ADP implementation patterns over the years in our country have had almost similar contours. Resolute words to hit the ground running without a matching steady start; gathering pace towards end of first quarter and, a momentum built into the second and third quarters. Then gaps between the physical and financial targets widen followed by hectic Turkish dance to bridge them at the fag-end of the outgoing fiscal!
Perfect sequences of a developmental tragicomedy enacted year-on-year basis, an anachronism especially when the GDP growth rate has been consistently rising! Do we still have to carry the baggage of being a miracle?
Take for instance the ADP performance during all but the out-going 2017-18 fiscal. Ministries and divisions faced the daunting task of spending about one-third of the development budget in June alone! According to the Implementation Monitoring and Evaluation Division (IMED), in the last 11 months the government spent TK 98,978 crore against the revised full-year allocation of TK157,594 crore for the ADP. What this means is, as against monthly average expenditure of TK 8,998, they have to now spend (albeit theoretically!) TK 58,616 crore in one fleeting month of June.
A planning ministry official observes that the task of literally moving a boulder up the steep mountain feels somewhat easier. He highlights that the physical work of many projects is going on, 'but payments are made through cheques in the last month of the fiscal year. In other words, the spending rate will go up on final count; the question is how up?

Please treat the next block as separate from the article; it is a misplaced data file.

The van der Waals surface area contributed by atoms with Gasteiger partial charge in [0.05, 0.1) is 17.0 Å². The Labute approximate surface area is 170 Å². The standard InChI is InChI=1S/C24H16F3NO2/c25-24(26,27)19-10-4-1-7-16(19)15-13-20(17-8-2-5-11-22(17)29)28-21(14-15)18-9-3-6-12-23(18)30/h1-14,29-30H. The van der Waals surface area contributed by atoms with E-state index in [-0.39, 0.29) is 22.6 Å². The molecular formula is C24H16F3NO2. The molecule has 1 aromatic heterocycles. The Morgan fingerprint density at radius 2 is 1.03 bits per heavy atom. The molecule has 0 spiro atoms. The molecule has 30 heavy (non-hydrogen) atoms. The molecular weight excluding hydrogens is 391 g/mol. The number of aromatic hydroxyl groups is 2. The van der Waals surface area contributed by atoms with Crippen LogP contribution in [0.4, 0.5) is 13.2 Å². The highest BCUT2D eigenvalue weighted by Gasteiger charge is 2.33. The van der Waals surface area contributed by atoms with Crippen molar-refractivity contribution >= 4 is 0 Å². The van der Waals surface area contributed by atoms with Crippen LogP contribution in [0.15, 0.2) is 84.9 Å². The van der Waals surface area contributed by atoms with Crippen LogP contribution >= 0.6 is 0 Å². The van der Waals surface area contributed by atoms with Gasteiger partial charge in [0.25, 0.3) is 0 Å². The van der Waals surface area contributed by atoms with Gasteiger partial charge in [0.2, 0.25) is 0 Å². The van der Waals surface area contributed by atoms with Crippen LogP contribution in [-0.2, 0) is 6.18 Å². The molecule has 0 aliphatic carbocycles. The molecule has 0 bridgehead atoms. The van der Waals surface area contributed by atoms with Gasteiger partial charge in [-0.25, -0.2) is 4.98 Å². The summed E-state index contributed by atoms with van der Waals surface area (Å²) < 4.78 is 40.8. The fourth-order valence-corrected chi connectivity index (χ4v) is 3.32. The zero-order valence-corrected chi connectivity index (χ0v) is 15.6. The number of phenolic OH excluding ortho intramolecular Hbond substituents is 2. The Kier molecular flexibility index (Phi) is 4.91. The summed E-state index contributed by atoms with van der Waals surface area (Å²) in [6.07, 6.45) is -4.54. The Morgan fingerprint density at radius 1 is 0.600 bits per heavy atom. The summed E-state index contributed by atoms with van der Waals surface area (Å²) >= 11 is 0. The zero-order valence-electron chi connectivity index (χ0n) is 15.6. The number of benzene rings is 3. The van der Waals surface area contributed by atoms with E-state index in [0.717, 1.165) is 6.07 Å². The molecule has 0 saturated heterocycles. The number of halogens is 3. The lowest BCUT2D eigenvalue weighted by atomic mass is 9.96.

It fosters all kinds of arguments that the load pressure on the ministries and divisions in the second half, actually the last quarter of the fiscal causes compromise on quality of projects, let alone inducing cost and time over-runs on composite projects. This actually explains the increasing numbers of carry-over projects and jettisoning some of them almost every year.
Against this backdrop, Planning Minister AHM Mustafa Kamal cited a raft of initiatives taken by the government .It has formed a task force for the fast-track projects; a special committee for the foreign-aided projects; and ensured the stay of project directors(PDs) on project sites and regular disbursement of funds.
But what the list of steps misses out on is the pivot of the implementation machinery viz. the pool of the PDs which the prime minister had directed as far back as 2015 to be created.
The experts laid emphasis on the creation of a specialised team or cadre for project management and their time-bound quality implementation.To this end, the government must eschew the practice of appointing the PDs from general cadre. There is no second opinion on the issue of inefficiency and inexperience of the PDs contributing to poor implementation undercutting vital development agendas.
Particularly in handling mega projects which are to be seen aplenty, there is a severe dearth of management efficiency and skill, to say nothing about professional commitment.
Finally, we should explore and try to plug into the asset of advanced human resource that the intellectual cream of Bengali Diaspora represents and services overseas markets demand. Properly incentivised, they can come over for a specified time period for the honour of serving their homeland.
Generally, we need to adopt a policy of rewarding good work and punishing bad, unprofessional performance .
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